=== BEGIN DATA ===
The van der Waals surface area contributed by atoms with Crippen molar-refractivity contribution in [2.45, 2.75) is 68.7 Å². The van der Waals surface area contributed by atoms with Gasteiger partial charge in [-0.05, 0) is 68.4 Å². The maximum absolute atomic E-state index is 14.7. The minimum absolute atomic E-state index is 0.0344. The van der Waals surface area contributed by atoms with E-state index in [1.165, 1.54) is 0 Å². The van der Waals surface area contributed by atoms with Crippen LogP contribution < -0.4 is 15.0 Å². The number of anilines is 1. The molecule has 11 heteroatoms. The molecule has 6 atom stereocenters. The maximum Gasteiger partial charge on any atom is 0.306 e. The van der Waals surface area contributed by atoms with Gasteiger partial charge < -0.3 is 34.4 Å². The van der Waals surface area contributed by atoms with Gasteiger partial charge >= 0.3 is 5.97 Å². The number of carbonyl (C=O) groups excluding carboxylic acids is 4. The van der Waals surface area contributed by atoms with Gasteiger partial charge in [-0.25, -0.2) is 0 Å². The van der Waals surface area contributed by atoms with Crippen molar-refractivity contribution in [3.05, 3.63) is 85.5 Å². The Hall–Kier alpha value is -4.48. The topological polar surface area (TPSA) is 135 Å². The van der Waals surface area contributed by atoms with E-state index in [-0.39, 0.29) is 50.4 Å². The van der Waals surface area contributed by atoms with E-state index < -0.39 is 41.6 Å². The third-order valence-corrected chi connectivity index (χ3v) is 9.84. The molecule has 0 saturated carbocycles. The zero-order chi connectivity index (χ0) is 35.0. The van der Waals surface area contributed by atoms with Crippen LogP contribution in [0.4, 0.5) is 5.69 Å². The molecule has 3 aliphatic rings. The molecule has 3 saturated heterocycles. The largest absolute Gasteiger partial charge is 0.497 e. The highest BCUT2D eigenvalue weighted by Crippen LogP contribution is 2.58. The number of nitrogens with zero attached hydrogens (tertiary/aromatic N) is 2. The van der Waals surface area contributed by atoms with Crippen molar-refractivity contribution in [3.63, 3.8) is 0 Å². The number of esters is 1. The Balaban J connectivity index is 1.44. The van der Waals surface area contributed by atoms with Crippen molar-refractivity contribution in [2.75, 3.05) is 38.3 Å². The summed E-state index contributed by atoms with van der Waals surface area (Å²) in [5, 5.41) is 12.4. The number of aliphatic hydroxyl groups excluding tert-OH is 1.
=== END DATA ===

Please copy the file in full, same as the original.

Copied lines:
The van der Waals surface area contributed by atoms with Crippen molar-refractivity contribution in [2.45, 2.75) is 68.7 Å². The van der Waals surface area contributed by atoms with Gasteiger partial charge in [-0.05, 0) is 68.4 Å². The maximum absolute atomic E-state index is 14.7. The minimum absolute atomic E-state index is 0.0344. The van der Waals surface area contributed by atoms with E-state index in [1.165, 1.54) is 0 Å². The van der Waals surface area contributed by atoms with Crippen LogP contribution < -0.4 is 15.0 Å². The number of anilines is 1. The molecule has 11 heteroatoms. The molecule has 6 atom stereocenters. The maximum Gasteiger partial charge on any atom is 0.306 e. The van der Waals surface area contributed by atoms with Gasteiger partial charge < -0.3 is 34.4 Å². The van der Waals surface area contributed by atoms with Gasteiger partial charge >= 0.3 is 5.97 Å². The number of carbonyl (C=O) groups excluding carboxylic acids is 4. The van der Waals surface area contributed by atoms with Gasteiger partial charge in [-0.25, -0.2) is 0 Å². The van der Waals surface area contributed by atoms with Crippen molar-refractivity contribution in [3.05, 3.63) is 85.5 Å². The Hall–Kier alpha value is -4.48. The topological polar surface area (TPSA) is 135 Å². The van der Waals surface area contributed by atoms with E-state index in [-0.39, 0.29) is 50.4 Å². The van der Waals surface area contributed by atoms with E-state index < -0.39 is 41.6 Å². The third-order valence-corrected chi connectivity index (χ3v) is 9.84. The molecule has 0 saturated carbocycles. The zero-order chi connectivity index (χ0) is 35.0. The van der Waals surface area contributed by atoms with Crippen LogP contribution in [0.4, 0.5) is 5.69 Å². The molecule has 3 aliphatic rings. The molecule has 3 saturated heterocycles. The largest absolute Gasteiger partial charge is 0.497 e. The highest BCUT2D eigenvalue weighted by Crippen LogP contribution is 2.58. The number of nitrogens with zero attached hydrogens (tertiary/aromatic N) is 2. The van der Waals surface area contributed by atoms with Crippen molar-refractivity contribution in [3.63, 3.8) is 0 Å². The number of esters is 1. The Balaban J connectivity index is 1.44. The van der Waals surface area contributed by atoms with Crippen molar-refractivity contribution in [2.75, 3.05) is 38.3 Å². The summed E-state index contributed by atoms with van der Waals surface area (Å²) in [5, 5.41) is 12.4. The number of aliphatic hydroxyl groups excluding tert-OH is 1.